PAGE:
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Preventing Cross Site Request Forgery With PHP Applications

Cross Site Request Forgery, aka CSRF and XSRF can be performed by targeting an authenticated web page when a user is logged in to a site, or, the user session(s) are still valid.

A popular method to perform this kind of attack is to draw a user to a webpage, like a forum or blog comment with a link that goes to a post page; such as one that could perform a delete request. Meanwhile, since the user is authenticated via valid sessions, it will perform the task at hand.

If the post page does an automatic update or deletion, or grabs information via the url using $_GET, that makes it even worse; since filtering and other such methods are not implemented.

Now, that you see that the post request is instigated from a foreign url, there are procedures that can stop this behavior in its tracks. The method being shown below uses a class and sessions that can ensure the post from the link will not do damage. This example can be used on pages that are submitted to itself, or, those that are submitted to another page.

Here is how it works.

1. Create a class called csrf and include it on the top of the file.


2. Add the class code into the file csrf.php.The code below will do the work.


class csrf
    public $csrf;
    public $session;
    public $csrf_array = array();

    public function __construct()
        $csrf = hash("sha1", rand() . time() . rand());
        $_SESSION['csrf'] = $csrf;
        $session = $_SESSION['csrf'];
        $this->MakeToken($csrf, $session);

    public function MakeToken($csrf, $session)
        $this->csrf = $csrf;
        $this->session = $session;

        array_push($this->csrf_array, $this->csrf, $this->session);
        return $this->csrf_array;


3. Add the code below into the form file. This code only occurs when you land on a page that is not posted, or if the $_SESSION[‘csrf’] does not exist. If the page was posted from elsewhere, it would not exist, thus, it is created.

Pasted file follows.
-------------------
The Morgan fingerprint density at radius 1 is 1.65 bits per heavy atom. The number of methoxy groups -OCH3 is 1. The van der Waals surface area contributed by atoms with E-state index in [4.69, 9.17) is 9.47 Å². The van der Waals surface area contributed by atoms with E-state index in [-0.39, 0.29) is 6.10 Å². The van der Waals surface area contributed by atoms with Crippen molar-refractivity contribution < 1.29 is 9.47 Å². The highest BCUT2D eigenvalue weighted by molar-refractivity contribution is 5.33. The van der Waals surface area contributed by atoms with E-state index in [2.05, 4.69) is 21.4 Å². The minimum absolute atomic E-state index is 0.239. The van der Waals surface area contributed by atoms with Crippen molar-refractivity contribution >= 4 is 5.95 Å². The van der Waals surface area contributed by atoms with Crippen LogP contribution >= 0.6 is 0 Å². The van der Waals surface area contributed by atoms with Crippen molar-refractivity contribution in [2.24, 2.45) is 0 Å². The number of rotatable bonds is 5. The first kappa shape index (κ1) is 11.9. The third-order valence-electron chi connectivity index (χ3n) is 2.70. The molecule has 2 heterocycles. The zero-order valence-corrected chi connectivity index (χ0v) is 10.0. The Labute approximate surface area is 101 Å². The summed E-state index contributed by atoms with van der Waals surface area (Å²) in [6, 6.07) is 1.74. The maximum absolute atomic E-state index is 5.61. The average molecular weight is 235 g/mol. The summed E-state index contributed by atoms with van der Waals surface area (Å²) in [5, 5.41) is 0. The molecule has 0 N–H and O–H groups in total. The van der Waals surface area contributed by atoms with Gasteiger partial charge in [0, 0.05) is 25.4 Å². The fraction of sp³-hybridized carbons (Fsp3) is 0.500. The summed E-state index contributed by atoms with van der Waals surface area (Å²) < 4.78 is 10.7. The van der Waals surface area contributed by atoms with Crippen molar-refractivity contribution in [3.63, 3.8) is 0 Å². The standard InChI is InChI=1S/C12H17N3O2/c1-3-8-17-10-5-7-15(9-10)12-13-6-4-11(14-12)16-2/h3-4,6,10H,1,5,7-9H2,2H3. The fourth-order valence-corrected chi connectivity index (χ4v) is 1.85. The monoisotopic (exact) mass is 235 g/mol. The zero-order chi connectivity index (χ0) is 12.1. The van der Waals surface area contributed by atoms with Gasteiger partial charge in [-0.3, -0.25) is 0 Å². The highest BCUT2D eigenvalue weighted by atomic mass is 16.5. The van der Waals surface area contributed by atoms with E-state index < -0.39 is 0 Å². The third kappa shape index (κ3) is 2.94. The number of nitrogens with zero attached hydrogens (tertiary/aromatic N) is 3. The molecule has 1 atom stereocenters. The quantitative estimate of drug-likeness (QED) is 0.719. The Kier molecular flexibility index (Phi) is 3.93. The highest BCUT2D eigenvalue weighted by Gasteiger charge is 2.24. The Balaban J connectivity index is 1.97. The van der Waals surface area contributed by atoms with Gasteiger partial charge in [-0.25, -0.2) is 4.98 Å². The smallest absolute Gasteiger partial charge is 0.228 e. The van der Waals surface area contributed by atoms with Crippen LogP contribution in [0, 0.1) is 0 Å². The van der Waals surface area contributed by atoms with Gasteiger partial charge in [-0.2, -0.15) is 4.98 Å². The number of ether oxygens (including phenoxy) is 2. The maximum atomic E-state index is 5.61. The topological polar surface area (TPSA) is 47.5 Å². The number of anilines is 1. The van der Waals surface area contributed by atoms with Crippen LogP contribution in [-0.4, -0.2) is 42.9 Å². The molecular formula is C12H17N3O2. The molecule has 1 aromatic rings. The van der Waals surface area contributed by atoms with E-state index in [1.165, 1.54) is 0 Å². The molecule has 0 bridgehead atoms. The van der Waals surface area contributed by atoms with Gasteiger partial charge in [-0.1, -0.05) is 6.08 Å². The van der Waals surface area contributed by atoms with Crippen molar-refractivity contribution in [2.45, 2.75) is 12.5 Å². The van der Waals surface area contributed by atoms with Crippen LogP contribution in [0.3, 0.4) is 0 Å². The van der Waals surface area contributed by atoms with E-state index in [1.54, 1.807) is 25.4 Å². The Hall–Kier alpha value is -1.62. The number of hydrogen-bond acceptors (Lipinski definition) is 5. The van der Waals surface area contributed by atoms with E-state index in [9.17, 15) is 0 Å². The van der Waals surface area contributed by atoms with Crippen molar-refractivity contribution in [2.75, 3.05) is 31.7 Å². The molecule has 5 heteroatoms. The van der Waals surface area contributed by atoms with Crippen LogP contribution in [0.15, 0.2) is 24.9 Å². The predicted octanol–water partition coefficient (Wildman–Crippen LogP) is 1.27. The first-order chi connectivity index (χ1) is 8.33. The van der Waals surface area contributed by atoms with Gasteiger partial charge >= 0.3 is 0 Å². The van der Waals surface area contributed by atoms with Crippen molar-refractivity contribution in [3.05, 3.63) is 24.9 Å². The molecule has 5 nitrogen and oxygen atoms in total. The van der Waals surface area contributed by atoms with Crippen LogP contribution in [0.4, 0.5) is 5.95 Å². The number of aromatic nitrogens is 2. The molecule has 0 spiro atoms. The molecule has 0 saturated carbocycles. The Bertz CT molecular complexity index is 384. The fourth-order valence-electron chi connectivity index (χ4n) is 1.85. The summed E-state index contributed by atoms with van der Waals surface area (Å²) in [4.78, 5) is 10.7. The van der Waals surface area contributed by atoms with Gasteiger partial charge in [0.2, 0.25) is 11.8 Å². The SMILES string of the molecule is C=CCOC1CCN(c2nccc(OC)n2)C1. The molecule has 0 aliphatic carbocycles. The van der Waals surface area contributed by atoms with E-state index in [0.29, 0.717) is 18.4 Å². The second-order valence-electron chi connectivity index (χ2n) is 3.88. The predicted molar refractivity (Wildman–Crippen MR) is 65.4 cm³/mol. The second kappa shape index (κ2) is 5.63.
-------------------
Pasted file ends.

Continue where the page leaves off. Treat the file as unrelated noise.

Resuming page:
For example, if you had a page to delete members and came there securely, it would not have any post variables. Thus, the code below runs and calls the csrf class. In the example below, the class returns the property $csrf->session and uses it to make the $_SESSION[‘csrf’] variable. 

That variable was created using functions in the class.

if (count($_POST) < 1 || !isset($_SESSION['csrf'])) {
    $csrf = new csrf();
    $_SESSION['csrf'] = $csrf->session;

4. Wrap the database code into the check. If you are tricked into clicking this link, your page will have the code below to ensure it is not from another site.

Since the code from the previous example will create the session for validation purposes only when the page has no post variables, or it has no $_SESSION[‘csrf’] variable, it will mismatch with the form submitted elesewhere.

Therefore, if it came posted from a form that was submitted from somewhere else(Cross Site) via a form submission or Javascript automatically submitting the form when you click a link, it will arrive at your page and the session variable from your site would invalidate the form because it needs to have the same token from a hidden input field as the one you created from the csrf class.

The code below clearly shows that if there is a match, do the database stuff, and, if not, it prints that there is a token mismatch.     

if (htmlspecialchars($_POST['csrf'], ENT_QUOTES, 'UTF-8') == $_SESSION['csrf']) {
///do database work
 echo "Token matched! This was not cross site!";
} else {
            echo "Token Mismatch! Reload page and start over!";
            $csrf = new csrf();
            $_SESSION['csrf'] = $csrf->session;

5. Add a hidden field into the form. This line below places a value from the token that was created in the csrf class. It is a number that a fake form would not have in order to match your value from the csrf class.

<input type="hidden" name="csrf" value="<?php echo $csrf->session; ?>"/>

Now the next question you may have is, “How the heck could someone time my opened session with the link and auto form submission?”

Although this may seem like a very unlikely condition, there are many methods for which this could take place. Clever hackers can figure out what pages are visited on a network, such as wifi cafes. This can provide details about a page or script; especially if it is something common like WordPress.

It could also show details about your email address. Thus, you could be lead from a mysterious email sending you to a page that performs this operation because you feel the need to click the link.

Protect Yourself
Although web applications can be secured from the coding, you can always keep problems minimized by not trusting strange emails, logging out after using an application, and not allowing sessions to stay alive for extended periods of time. If you are logged out, the CSRF attack would have not had even had gone to the checking stage.